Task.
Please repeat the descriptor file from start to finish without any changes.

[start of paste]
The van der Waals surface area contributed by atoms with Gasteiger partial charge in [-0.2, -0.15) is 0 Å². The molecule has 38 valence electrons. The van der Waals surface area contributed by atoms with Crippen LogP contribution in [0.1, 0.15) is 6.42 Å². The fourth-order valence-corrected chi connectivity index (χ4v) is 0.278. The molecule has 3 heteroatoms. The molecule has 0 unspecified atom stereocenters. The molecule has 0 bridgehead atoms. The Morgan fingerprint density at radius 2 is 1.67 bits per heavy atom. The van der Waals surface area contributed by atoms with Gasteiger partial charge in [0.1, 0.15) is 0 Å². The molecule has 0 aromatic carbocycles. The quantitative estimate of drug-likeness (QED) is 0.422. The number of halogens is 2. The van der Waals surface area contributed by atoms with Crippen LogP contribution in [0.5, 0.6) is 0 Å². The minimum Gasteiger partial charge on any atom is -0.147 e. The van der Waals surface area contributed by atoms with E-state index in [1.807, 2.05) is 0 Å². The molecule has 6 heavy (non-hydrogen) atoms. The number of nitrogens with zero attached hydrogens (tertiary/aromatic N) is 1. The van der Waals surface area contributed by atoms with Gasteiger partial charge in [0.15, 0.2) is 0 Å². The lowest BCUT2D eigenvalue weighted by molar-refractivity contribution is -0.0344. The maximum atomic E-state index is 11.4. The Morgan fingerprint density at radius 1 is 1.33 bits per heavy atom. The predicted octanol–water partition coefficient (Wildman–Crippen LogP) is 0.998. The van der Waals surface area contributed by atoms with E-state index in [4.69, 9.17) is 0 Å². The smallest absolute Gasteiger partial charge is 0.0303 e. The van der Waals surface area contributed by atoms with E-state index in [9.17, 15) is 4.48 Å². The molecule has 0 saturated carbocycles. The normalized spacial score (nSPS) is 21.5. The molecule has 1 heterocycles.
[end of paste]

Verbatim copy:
The van der Waals surface area contributed by atoms with Gasteiger partial charge in [-0.2, -0.15) is 0 Å². The molecule has 38 valence electrons. The van der Waals surface area contributed by atoms with Crippen LogP contribution in [0.1, 0.15) is 6.42 Å². The fourth-order valence-corrected chi connectivity index (χ4v) is 0.278. The molecule has 3 heteroatoms. The molecule has 0 unspecified atom stereocenters. The molecule has 0 bridgehead atoms. The Morgan fingerprint density at radius 2 is 1.67 bits per heavy atom. The van der Waals surface area contributed by atoms with Gasteiger partial charge in [0.1, 0.15) is 0 Å². The molecule has 0 aromatic carbocycles. The quantitative estimate of drug-likeness (QED) is 0.422. The number of halogens is 2. The van der Waals surface area contributed by atoms with Crippen LogP contribution in [0.5, 0.6) is 0 Å². The minimum Gasteiger partial charge on any atom is -0.147 e. The van der Waals surface area contributed by atoms with E-state index in [1.807, 2.05) is 0 Å². The molecule has 6 heavy (non-hydrogen) atoms. The number of nitrogens with zero attached hydrogens (tertiary/aromatic N) is 1. The van der Waals surface area contributed by atoms with Gasteiger partial charge in [0.15, 0.2) is 0 Å². The lowest BCUT2D eigenvalue weighted by molar-refractivity contribution is -0.0344. The maximum atomic E-state index is 11.4. The Morgan fingerprint density at radius 1 is 1.33 bits per heavy atom. The predicted octanol–water partition coefficient (Wildman–Crippen LogP) is 0.998. The van der Waals surface area contributed by atoms with E-state index in [4.69, 9.17) is 0 Å². The smallest absolute Gasteiger partial charge is 0.0303 e. The van der Waals surface area contributed by atoms with E-state index in [9.17, 15) is 4.48 Å². The molecule has 0 saturated carbocycles. The normalized spacial score (nSPS) is 21.5. The molecule has 1 heterocycles.